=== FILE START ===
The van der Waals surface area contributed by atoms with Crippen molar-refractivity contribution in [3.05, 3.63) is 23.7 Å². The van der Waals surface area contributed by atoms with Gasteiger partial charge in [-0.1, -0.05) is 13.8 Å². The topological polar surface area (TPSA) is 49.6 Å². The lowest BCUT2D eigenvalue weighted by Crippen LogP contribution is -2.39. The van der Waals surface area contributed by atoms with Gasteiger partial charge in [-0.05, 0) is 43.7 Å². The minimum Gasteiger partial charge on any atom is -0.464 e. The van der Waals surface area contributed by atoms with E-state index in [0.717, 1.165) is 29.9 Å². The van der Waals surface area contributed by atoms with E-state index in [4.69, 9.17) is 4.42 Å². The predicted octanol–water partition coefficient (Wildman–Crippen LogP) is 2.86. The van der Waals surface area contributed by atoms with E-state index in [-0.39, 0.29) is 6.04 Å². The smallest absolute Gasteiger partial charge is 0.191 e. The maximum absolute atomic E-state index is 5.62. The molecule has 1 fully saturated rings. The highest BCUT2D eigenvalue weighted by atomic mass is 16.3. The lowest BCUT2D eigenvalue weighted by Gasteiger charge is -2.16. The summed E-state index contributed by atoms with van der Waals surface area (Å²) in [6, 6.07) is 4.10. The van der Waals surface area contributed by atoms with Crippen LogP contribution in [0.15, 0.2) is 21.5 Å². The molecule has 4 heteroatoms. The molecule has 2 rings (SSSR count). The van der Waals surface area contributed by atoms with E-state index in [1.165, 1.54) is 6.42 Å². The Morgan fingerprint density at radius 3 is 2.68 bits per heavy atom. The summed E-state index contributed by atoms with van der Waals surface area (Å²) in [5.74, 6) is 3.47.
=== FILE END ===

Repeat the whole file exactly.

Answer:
The van der Waals surface area contributed by atoms with Crippen molar-refractivity contribution in [3.05, 3.63) is 23.7 Å². The van der Waals surface area contributed by atoms with Gasteiger partial charge in [-0.1, -0.05) is 13.8 Å². The topological polar surface area (TPSA) is 49.6 Å². The lowest BCUT2D eigenvalue weighted by Crippen LogP contribution is -2.39. The van der Waals surface area contributed by atoms with Gasteiger partial charge in [-0.05, 0) is 43.7 Å². The minimum Gasteiger partial charge on any atom is -0.464 e. The van der Waals surface area contributed by atoms with E-state index in [0.717, 1.165) is 29.9 Å². The van der Waals surface area contributed by atoms with E-state index in [4.69, 9.17) is 4.42 Å². The predicted octanol–water partition coefficient (Wildman–Crippen LogP) is 2.86. The van der Waals surface area contributed by atoms with E-state index in [-0.39, 0.29) is 6.04 Å². The smallest absolute Gasteiger partial charge is 0.191 e. The maximum absolute atomic E-state index is 5.62. The molecule has 1 fully saturated rings. The highest BCUT2D eigenvalue weighted by atomic mass is 16.3. The lowest BCUT2D eigenvalue weighted by Gasteiger charge is -2.16. The summed E-state index contributed by atoms with van der Waals surface area (Å²) in [6, 6.07) is 4.10. The van der Waals surface area contributed by atoms with Crippen LogP contribution in [0.15, 0.2) is 21.5 Å². The molecule has 4 heteroatoms. The molecule has 2 rings (SSSR count). The van der Waals surface area contributed by atoms with E-state index in [1.165, 1.54) is 6.42 Å². The Morgan fingerprint density at radius 3 is 2.68 bits per heavy atom. The summed E-state index contributed by atoms with van der Waals surface area (Å²) in [5.74, 6) is 3.47.